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EPA Looking More Closely at Marcellus Shale Drilling as Disasters Mount

In Texas, where drillers have sunk more than 13,000 wells into the Barnett Shale in the past decade, fear of the cancer-causing chemical benzene in the air above gas fields from processing plants and equipment has spurred tests by environmental regulators and criticism of the state’s safeguards. In Colorado, numerous residents contend gas drilling has spoiled their water wells.

The Marcellus Shale is 10 times the size of the Barnett, spanning 50,000 square miles, compared with the 5,000-square-mile Barnett. It is also three times thicker than the Barnett at up to 900 feet and is estimated to have a potential yield of 10 times as much gas (500 trillion cubic feet versus 50 trillion cubic feet).

Though the drilling rush into Pennsylvania is barely two years old, more than 3,500 permits have been issued and about 1,500 wells drilled, with thousands more expected. Environmental problems are already bubbling up: methane leaks contaminating private water wells, major spillage of diesel and fracking chemicals above ground, and fish kill in a creek.

A well blowout in north-central Pennsylvania last month spewed natural gas and toxic fracking water out of control for 16 hours. State regulators found EOG Resources of Houston had failed to install a proper blowout prevention system — taking cost shortcuts. The state fined EOG Resources, which was drilling the well as part of a joint venture it has with National Fuel, and a contractor more than $400,000. National Fuel was not involved in the drilling or operation of the well.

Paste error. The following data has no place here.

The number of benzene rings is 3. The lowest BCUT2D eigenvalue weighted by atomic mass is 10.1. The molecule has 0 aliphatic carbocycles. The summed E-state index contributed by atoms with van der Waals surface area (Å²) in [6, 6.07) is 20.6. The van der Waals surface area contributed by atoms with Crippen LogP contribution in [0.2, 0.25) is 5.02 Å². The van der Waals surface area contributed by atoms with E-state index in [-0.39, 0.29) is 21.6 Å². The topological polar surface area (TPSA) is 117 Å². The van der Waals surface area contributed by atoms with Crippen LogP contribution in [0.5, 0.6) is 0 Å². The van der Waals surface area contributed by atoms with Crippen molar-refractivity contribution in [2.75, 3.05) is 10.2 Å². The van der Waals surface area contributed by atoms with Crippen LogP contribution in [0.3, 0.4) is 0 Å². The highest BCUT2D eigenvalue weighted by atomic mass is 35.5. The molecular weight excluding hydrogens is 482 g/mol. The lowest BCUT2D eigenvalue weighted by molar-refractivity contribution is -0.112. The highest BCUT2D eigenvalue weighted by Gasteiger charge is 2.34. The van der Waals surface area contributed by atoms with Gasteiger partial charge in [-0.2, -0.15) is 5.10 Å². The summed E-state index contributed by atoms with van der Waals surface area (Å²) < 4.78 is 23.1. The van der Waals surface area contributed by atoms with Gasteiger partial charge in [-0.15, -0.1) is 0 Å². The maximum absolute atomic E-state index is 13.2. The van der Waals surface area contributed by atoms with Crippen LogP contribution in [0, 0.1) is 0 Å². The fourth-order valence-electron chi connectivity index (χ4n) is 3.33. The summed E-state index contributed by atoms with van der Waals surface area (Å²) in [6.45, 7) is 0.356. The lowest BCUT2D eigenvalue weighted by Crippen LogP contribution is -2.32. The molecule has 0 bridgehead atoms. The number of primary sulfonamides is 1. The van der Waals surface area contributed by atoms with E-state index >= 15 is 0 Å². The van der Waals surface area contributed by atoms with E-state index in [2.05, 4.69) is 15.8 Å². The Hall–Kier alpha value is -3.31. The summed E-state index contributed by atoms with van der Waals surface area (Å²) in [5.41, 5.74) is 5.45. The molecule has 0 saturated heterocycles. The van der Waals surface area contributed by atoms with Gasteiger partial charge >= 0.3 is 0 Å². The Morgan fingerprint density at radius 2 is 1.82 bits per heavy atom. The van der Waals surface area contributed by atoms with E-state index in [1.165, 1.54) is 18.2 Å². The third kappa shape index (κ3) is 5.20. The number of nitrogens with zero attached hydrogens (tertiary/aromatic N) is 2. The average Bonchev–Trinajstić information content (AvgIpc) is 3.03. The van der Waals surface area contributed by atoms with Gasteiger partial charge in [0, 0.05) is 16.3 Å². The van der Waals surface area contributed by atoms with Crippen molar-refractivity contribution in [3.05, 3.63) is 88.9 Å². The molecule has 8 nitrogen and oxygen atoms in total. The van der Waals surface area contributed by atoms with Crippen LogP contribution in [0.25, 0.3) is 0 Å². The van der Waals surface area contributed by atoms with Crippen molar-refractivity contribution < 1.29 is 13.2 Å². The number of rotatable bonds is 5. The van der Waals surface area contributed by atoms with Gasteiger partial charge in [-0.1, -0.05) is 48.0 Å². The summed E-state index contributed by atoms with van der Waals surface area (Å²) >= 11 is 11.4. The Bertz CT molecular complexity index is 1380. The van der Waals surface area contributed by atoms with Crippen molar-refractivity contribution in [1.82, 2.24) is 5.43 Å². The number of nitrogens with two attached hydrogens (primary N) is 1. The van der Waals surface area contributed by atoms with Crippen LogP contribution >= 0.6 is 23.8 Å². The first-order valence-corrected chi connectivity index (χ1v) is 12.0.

EPA summarized numerous reports of “water quality incidents” in residential wells, homes, or streams in Alabama, Colorado, Montana, New Mexico, Virginia, West Virginia and Wyoming but said there was inconclusive evidence linking the incidents to fracking.

In the northeastern Pennsylvania town of Dimock, state regulators have repeatedly penalized Houston-based Cabot Oil & Gas Corp. for contaminating the drinking water wells of 14 homes with leaking methane and for numerous spills of diesel and chemical drilling additives, including one that contaminated a wetland and killed fish.

Even as Pennsylvania officials work to improve their regulation of drilling, the state’s environmental protection secretary does not want to cede authority.

“I’m not ready to turn Pennsylvania’s resources over to the federal government,” said John Hanger. “Right now, Pennsylvania has just about the very best drilling oversight in the country and we continue to keep working at it every day.”

The industry says it believes state oversight is sufficient and worries the new EPA study will lead to new and costly safety and environmental rules that would rob them of decades of profits.

In West Virginia, however, state officials concede they’re overwhelmed trying to regulate the Marcellus juggernaut that has added hundreds of Marcellus wells to tens of thousands of traditional, shallow gas wells.

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